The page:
Faeldon: I failed to investigate 'tara' system because I was alone

Patrick Quintos, ABS-CBN News

Posted at Aug 15 2017 01:29 PM | Updated as of Aug 15 2017 03:57 PM

MANILA - Customs Commissioner Nicanor Faeldon on Tuesday admitted that he was aware of the "tara" (grease money) system long before he assumed his post. 

However, Faeldon said he was not able to investigate the existing system because he had no teammates to help him look into such large-scale corruption scheme. 

"The appointment of the officers in charge in the probe was just December or January. So for the first 6 months, I was working alone," he said during the resumption of the probe on the shabu shipment.

The Customs chief stressed that it would be very hard for him to man all ports in the country and conduct investigations simultaneously.

"Admittedly I failed to investigate it because I cannot do it alone. I was the only one appointed up to late last year. The people I have worked with there are the people I suspect doing the tara," he said.

Faeldon said since Day 1, he has been asking businessmen and importers to identify people asking them for tara so the government could address the problem. 

"12,000 po sila (importers). Nakikiusap ako, please go to my office and tell me who are these people asking for tara. Until today, none of the 12,000 importers have come up with a name of any official of the bureau," he said.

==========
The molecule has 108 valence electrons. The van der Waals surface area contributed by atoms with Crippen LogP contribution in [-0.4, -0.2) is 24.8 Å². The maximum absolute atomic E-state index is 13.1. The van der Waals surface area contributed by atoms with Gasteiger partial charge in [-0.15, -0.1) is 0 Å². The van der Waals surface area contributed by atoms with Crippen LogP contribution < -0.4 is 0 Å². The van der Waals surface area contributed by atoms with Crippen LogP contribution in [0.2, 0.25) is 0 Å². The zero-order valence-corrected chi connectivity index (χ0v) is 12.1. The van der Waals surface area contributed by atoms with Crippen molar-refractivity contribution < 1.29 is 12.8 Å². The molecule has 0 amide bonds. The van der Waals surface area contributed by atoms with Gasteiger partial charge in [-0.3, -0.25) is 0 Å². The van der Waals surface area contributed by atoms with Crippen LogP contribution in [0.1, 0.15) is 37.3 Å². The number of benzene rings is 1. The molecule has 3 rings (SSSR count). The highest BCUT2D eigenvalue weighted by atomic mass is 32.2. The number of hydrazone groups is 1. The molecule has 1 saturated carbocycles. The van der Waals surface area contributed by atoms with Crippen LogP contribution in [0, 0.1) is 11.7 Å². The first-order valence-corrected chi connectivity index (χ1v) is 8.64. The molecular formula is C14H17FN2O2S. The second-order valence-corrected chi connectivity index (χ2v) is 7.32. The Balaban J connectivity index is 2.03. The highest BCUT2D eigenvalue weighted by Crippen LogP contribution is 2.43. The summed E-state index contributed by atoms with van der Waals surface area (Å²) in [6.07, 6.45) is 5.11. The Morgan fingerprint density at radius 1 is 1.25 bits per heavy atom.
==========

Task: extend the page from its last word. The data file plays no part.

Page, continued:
Faeldon and other Customs officials have been under fire for alleged gross incompetence for failing to stop the entry of P6.4 billion worth of illicit drugs from China. 

Senator Antonio Trillanes IV previously alleged that Faeldon, his former comrade, was "at the heart" of the P6.4-billion shabu smuggling controversy hounding the Customs. 

The allegations by Trillanes prompted Faeldon to initially refuse to answer the Senator during Tuesday's probe. The senator in return threatened to cite Faeldon in contempt.

"The accusations against innocent people have been done. It is my responsibility not to allow this to happen to these innocent people working so hard under the Customs," an emotional Faeldon said.

But after a brief recess, Senator Richard Gordon convinced the Customs chief to cooperate and answer Trillanes' questions.